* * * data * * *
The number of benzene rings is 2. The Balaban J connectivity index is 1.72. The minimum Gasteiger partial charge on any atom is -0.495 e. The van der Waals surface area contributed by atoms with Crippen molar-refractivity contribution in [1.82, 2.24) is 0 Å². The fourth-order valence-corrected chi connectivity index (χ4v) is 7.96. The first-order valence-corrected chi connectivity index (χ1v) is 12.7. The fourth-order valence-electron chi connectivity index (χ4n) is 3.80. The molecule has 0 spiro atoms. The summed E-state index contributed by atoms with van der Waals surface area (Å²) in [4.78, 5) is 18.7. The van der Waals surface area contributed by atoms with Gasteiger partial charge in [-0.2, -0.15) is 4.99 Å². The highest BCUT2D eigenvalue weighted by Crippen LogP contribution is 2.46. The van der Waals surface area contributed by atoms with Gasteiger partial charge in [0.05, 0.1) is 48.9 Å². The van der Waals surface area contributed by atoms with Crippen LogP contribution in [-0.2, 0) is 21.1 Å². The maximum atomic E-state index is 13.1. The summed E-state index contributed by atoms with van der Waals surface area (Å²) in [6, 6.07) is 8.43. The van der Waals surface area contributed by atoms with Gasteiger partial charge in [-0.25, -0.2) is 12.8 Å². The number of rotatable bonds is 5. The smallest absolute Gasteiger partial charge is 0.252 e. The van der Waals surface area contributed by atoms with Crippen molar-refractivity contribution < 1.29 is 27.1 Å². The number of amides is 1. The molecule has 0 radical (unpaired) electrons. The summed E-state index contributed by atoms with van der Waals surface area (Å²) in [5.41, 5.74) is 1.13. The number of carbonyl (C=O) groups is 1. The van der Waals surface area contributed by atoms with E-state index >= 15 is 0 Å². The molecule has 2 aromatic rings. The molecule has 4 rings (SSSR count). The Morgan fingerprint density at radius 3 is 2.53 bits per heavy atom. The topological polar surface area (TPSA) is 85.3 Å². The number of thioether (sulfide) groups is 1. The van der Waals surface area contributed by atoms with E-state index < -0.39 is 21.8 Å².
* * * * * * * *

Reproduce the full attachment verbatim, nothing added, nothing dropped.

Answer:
The number of benzene rings is 2. The Balaban J connectivity index is 1.72. The minimum Gasteiger partial charge on any atom is -0.495 e. The van der Waals surface area contributed by atoms with Crippen molar-refractivity contribution in [1.82, 2.24) is 0 Å². The fourth-order valence-corrected chi connectivity index (χ4v) is 7.96. The first-order valence-corrected chi connectivity index (χ1v) is 12.7. The fourth-order valence-electron chi connectivity index (χ4n) is 3.80. The molecule has 0 spiro atoms. The summed E-state index contributed by atoms with van der Waals surface area (Å²) in [4.78, 5) is 18.7. The van der Waals surface area contributed by atoms with Gasteiger partial charge in [-0.2, -0.15) is 4.99 Å². The highest BCUT2D eigenvalue weighted by Crippen LogP contribution is 2.46. The van der Waals surface area contributed by atoms with Gasteiger partial charge in [0.05, 0.1) is 48.9 Å². The van der Waals surface area contributed by atoms with Crippen LogP contribution in [-0.2, 0) is 21.1 Å². The maximum atomic E-state index is 13.1. The summed E-state index contributed by atoms with van der Waals surface area (Å²) in [6, 6.07) is 8.43. The van der Waals surface area contributed by atoms with Gasteiger partial charge in [-0.25, -0.2) is 12.8 Å². The number of rotatable bonds is 5. The smallest absolute Gasteiger partial charge is 0.252 e. The van der Waals surface area contributed by atoms with Crippen molar-refractivity contribution < 1.29 is 27.1 Å². The number of amides is 1. The molecule has 0 radical (unpaired) electrons. The summed E-state index contributed by atoms with van der Waals surface area (Å²) in [5.41, 5.74) is 1.13. The number of carbonyl (C=O) groups is 1. The van der Waals surface area contributed by atoms with E-state index >= 15 is 0 Å². The molecule has 2 aromatic rings. The molecule has 4 rings (SSSR count). The Morgan fingerprint density at radius 3 is 2.53 bits per heavy atom. The topological polar surface area (TPSA) is 85.3 Å². The number of thioether (sulfide) groups is 1. The van der Waals surface area contributed by atoms with E-state index < -0.39 is 21.8 Å².